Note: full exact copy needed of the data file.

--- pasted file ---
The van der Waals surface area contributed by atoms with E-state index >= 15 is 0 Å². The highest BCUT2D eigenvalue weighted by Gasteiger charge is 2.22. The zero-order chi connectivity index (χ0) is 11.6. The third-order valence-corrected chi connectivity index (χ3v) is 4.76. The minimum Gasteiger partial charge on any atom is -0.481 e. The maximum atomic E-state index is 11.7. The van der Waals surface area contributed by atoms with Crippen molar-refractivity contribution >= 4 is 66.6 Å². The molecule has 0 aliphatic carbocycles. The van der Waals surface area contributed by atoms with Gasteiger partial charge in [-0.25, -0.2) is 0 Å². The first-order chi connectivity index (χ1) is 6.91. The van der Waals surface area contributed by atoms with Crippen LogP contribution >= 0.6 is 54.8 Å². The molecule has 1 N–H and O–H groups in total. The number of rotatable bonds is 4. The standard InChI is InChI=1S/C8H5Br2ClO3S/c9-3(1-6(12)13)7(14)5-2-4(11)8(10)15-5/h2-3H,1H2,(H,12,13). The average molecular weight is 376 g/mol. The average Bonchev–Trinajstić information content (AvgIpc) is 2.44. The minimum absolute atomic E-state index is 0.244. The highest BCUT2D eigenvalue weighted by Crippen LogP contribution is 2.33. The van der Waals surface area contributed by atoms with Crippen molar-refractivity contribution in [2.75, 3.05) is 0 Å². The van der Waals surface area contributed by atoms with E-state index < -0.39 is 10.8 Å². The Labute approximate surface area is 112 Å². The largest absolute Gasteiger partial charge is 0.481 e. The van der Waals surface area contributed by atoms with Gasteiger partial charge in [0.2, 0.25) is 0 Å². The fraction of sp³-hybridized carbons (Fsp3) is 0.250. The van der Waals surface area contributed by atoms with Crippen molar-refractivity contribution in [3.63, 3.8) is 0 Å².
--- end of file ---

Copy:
The van der Waals surface area contributed by atoms with E-state index >= 15 is 0 Å². The highest BCUT2D eigenvalue weighted by Gasteiger charge is 2.22. The zero-order chi connectivity index (χ0) is 11.6. The third-order valence-corrected chi connectivity index (χ3v) is 4.76. The minimum Gasteiger partial charge on any atom is -0.481 e. The maximum atomic E-state index is 11.7. The van der Waals surface area contributed by atoms with Crippen molar-refractivity contribution >= 4 is 66.6 Å². The molecule has 0 aliphatic carbocycles. The van der Waals surface area contributed by atoms with Gasteiger partial charge in [-0.25, -0.2) is 0 Å². The first-order chi connectivity index (χ1) is 6.91. The van der Waals surface area contributed by atoms with Crippen LogP contribution >= 0.6 is 54.8 Å². The molecule has 1 N–H and O–H groups in total. The number of rotatable bonds is 4. The standard InChI is InChI=1S/C8H5Br2ClO3S/c9-3(1-6(12)13)7(14)5-2-4(11)8(10)15-5/h2-3H,1H2,(H,12,13). The average molecular weight is 376 g/mol. The average Bonchev–Trinajstić information content (AvgIpc) is 2.44. The minimum absolute atomic E-state index is 0.244. The highest BCUT2D eigenvalue weighted by Crippen LogP contribution is 2.33. The van der Waals surface area contributed by atoms with Crippen molar-refractivity contribution in [2.75, 3.05) is 0 Å². The van der Waals surface area contributed by atoms with E-state index < -0.39 is 10.8 Å². The Labute approximate surface area is 112 Å². The largest absolute Gasteiger partial charge is 0.481 e. The van der Waals surface area contributed by atoms with Gasteiger partial charge in [0.2, 0.25) is 0 Å². The fraction of sp³-hybridized carbons (Fsp3) is 0.250. The van der Waals surface area contributed by atoms with Crippen molar-refractivity contribution in [3.63, 3.8) is 0 Å².